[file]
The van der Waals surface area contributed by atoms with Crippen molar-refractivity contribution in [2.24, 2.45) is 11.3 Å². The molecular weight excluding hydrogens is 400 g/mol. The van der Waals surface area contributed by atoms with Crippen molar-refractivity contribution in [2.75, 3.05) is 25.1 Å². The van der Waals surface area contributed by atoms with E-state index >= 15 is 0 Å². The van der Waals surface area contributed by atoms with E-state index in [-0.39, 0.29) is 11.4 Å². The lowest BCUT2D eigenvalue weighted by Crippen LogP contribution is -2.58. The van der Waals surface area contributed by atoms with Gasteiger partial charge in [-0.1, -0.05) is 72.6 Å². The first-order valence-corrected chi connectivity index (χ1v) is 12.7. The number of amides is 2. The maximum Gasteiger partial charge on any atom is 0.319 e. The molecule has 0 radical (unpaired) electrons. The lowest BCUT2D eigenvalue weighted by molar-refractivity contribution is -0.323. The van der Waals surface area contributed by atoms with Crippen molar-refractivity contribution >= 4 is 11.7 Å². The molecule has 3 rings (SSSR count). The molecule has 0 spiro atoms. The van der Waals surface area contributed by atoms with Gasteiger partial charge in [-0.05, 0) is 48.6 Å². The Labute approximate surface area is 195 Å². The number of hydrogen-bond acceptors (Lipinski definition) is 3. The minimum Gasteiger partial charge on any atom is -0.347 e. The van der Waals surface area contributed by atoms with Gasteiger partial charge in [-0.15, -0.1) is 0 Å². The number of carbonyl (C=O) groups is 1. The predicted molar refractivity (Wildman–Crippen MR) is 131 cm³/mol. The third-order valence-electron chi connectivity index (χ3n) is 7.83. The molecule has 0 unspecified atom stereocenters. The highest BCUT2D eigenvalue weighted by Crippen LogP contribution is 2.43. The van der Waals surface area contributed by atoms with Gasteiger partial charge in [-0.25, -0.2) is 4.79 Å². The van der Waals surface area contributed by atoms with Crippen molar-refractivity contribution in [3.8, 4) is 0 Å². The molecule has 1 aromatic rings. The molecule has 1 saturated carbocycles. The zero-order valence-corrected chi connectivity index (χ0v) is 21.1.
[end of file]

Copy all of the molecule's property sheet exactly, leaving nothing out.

The van der Waals surface area contributed by atoms with Crippen molar-refractivity contribution in [2.24, 2.45) is 11.3 Å². The molecular weight excluding hydrogens is 400 g/mol. The van der Waals surface area contributed by atoms with Crippen molar-refractivity contribution in [2.75, 3.05) is 25.1 Å². The van der Waals surface area contributed by atoms with E-state index >= 15 is 0 Å². The van der Waals surface area contributed by atoms with E-state index in [-0.39, 0.29) is 11.4 Å². The lowest BCUT2D eigenvalue weighted by Crippen LogP contribution is -2.58. The van der Waals surface area contributed by atoms with Gasteiger partial charge in [-0.1, -0.05) is 72.6 Å². The first-order valence-corrected chi connectivity index (χ1v) is 12.7. The number of amides is 2. The maximum Gasteiger partial charge on any atom is 0.319 e. The molecule has 0 radical (unpaired) electrons. The lowest BCUT2D eigenvalue weighted by molar-refractivity contribution is -0.323. The van der Waals surface area contributed by atoms with Crippen molar-refractivity contribution >= 4 is 11.7 Å². The molecule has 3 rings (SSSR count). The molecule has 0 spiro atoms. The van der Waals surface area contributed by atoms with Gasteiger partial charge in [-0.05, 0) is 48.6 Å². The Labute approximate surface area is 195 Å². The number of hydrogen-bond acceptors (Lipinski definition) is 3. The minimum Gasteiger partial charge on any atom is -0.347 e. The van der Waals surface area contributed by atoms with Gasteiger partial charge in [-0.15, -0.1) is 0 Å². The number of carbonyl (C=O) groups is 1. The predicted molar refractivity (Wildman–Crippen MR) is 131 cm³/mol. The third-order valence-electron chi connectivity index (χ3n) is 7.83. The molecule has 0 unspecified atom stereocenters. The highest BCUT2D eigenvalue weighted by Crippen LogP contribution is 2.43. The van der Waals surface area contributed by atoms with Gasteiger partial charge in [-0.25, -0.2) is 4.79 Å². The van der Waals surface area contributed by atoms with Crippen molar-refractivity contribution in [3.8, 4) is 0 Å². The molecule has 1 aromatic rings. The molecule has 1 saturated carbocycles. The zero-order valence-corrected chi connectivity index (χ0v) is 21.1.